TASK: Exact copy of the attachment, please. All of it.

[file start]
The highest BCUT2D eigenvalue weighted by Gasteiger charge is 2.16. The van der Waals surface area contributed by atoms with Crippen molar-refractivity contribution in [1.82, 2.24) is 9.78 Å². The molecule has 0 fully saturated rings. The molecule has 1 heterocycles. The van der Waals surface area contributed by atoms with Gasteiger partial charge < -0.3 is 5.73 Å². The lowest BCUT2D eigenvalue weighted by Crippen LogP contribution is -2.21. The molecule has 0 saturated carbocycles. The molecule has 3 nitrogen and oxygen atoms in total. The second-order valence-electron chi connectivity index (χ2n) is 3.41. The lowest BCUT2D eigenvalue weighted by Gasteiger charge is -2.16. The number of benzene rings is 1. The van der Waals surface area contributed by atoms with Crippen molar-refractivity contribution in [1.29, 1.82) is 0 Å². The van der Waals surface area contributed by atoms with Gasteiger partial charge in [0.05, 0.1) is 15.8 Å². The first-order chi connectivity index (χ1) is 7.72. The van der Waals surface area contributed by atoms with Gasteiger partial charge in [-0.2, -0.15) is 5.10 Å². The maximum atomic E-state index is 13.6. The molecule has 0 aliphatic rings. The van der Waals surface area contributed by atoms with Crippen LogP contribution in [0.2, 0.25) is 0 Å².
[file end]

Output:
The highest BCUT2D eigenvalue weighted by Gasteiger charge is 2.16. The van der Waals surface area contributed by atoms with Crippen molar-refractivity contribution in [1.82, 2.24) is 9.78 Å². The molecule has 0 fully saturated rings. The molecule has 1 heterocycles. The van der Waals surface area contributed by atoms with Gasteiger partial charge < -0.3 is 5.73 Å². The lowest BCUT2D eigenvalue weighted by Crippen LogP contribution is -2.21. The molecule has 0 saturated carbocycles. The molecule has 3 nitrogen and oxygen atoms in total. The second-order valence-electron chi connectivity index (χ2n) is 3.41. The lowest BCUT2D eigenvalue weighted by Gasteiger charge is -2.16. The number of benzene rings is 1. The van der Waals surface area contributed by atoms with Crippen molar-refractivity contribution in [1.29, 1.82) is 0 Å². The van der Waals surface area contributed by atoms with Gasteiger partial charge in [0.05, 0.1) is 15.8 Å². The first-order chi connectivity index (χ1) is 7.72. The van der Waals surface area contributed by atoms with Gasteiger partial charge in [-0.2, -0.15) is 5.10 Å². The maximum atomic E-state index is 13.6. The molecule has 0 aliphatic rings. The van der Waals surface area contributed by atoms with Crippen LogP contribution in [0.2, 0.25) is 0 Å².